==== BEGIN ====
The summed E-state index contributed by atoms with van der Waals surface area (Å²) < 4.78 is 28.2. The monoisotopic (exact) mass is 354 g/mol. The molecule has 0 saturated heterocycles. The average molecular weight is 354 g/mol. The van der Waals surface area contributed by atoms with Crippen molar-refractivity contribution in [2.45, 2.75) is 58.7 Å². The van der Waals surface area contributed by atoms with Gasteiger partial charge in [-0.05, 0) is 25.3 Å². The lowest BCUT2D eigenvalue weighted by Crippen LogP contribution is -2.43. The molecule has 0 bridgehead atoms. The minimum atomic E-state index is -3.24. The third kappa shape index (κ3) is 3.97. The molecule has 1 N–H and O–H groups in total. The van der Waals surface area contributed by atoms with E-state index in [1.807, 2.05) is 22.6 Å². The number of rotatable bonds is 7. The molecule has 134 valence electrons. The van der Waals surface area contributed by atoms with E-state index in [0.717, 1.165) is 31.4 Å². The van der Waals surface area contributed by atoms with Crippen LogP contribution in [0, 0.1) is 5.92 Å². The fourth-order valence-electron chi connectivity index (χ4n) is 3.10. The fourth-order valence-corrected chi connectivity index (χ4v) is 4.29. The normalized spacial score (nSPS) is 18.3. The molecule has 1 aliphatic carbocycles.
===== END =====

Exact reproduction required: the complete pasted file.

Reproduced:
The summed E-state index contributed by atoms with van der Waals surface area (Å²) < 4.78 is 28.2. The monoisotopic (exact) mass is 354 g/mol. The molecule has 0 saturated heterocycles. The average molecular weight is 354 g/mol. The van der Waals surface area contributed by atoms with Crippen molar-refractivity contribution in [2.45, 2.75) is 58.7 Å². The van der Waals surface area contributed by atoms with Gasteiger partial charge in [-0.05, 0) is 25.3 Å². The lowest BCUT2D eigenvalue weighted by Crippen LogP contribution is -2.43. The molecule has 0 bridgehead atoms. The minimum atomic E-state index is -3.24. The third kappa shape index (κ3) is 3.97. The molecule has 1 N–H and O–H groups in total. The van der Waals surface area contributed by atoms with E-state index in [1.807, 2.05) is 22.6 Å². The number of rotatable bonds is 7. The molecule has 134 valence electrons. The van der Waals surface area contributed by atoms with E-state index in [0.717, 1.165) is 31.4 Å². The van der Waals surface area contributed by atoms with Crippen LogP contribution in [0, 0.1) is 5.92 Å². The fourth-order valence-electron chi connectivity index (χ4n) is 3.10. The fourth-order valence-corrected chi connectivity index (χ4v) is 4.29. The normalized spacial score (nSPS) is 18.3. The molecule has 1 aliphatic carbocycles.